The national flag of Ireland is understandably recognized and respected around the world. It is flown at sporting events, political occasions, and often employed at funerals for those who died for their country, including Republican martyrs. It is, like all flags, more than just a piece of cloth. It is the symbol of a nation.
However, the flag of Ireland represents more than just the idea of a national identity. The colours were chosen to represent certain concepts, now in question. In this article, we look at the story behind those decisions and what they mean today.
The Irish tricolour was first presented to the public by the Irish Republican Thomas Francis Meagher. He is believed to have received it as a gift from a group of female French sympathizers of Irish Republicanism in 1848. It was on 7th March, in that year, that Meagher hung the flag from the second floor window of the Wolfe Tone Club in Waterford, his native city. He was addressing a gathering assembled to celebrate revolutionary activity in France. The Irish flag was inspired by the French one. Although the three colours of Green, White and Orange were in use previous to this date, on badges, rosettes and the banners of trade guilds for example, they were not included on any national Irish flag.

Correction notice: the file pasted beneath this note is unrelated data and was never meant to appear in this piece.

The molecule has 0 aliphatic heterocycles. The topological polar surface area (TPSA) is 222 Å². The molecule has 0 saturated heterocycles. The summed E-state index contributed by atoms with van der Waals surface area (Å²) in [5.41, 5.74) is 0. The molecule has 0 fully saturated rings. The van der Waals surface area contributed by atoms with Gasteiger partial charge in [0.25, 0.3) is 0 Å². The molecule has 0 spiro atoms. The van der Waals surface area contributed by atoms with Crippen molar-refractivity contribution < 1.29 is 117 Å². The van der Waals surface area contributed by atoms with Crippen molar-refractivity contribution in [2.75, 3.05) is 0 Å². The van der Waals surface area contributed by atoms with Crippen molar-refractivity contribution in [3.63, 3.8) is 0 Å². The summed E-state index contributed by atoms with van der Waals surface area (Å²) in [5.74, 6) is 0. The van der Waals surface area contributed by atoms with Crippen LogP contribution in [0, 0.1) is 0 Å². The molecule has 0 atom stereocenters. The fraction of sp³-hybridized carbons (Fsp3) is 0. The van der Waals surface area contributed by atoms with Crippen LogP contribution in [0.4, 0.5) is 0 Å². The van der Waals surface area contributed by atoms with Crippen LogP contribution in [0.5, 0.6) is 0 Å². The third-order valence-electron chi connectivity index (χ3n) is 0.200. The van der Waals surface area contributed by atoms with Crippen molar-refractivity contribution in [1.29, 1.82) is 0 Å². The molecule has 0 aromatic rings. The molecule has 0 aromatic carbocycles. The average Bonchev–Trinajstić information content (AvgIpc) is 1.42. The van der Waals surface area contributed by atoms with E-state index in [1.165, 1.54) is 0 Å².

In explanation of the colour selection, Meagher stated thus:
‘The white in the centre signifies a lasting truce between Orange and Green and I trust that beneath its folds the hands of Irish Protestants and Irish Catholics may be clasped in generous and heroic brotherhood.’
Thomas Francis Meagher
The green on the flag was meant to represent the Nationalist tradition (mostly Catholic). The Orange was intended to do the same for the Colonial tradition (mostly Protestant). The white, as Meagher stated, was designed to symbolize peace between the two.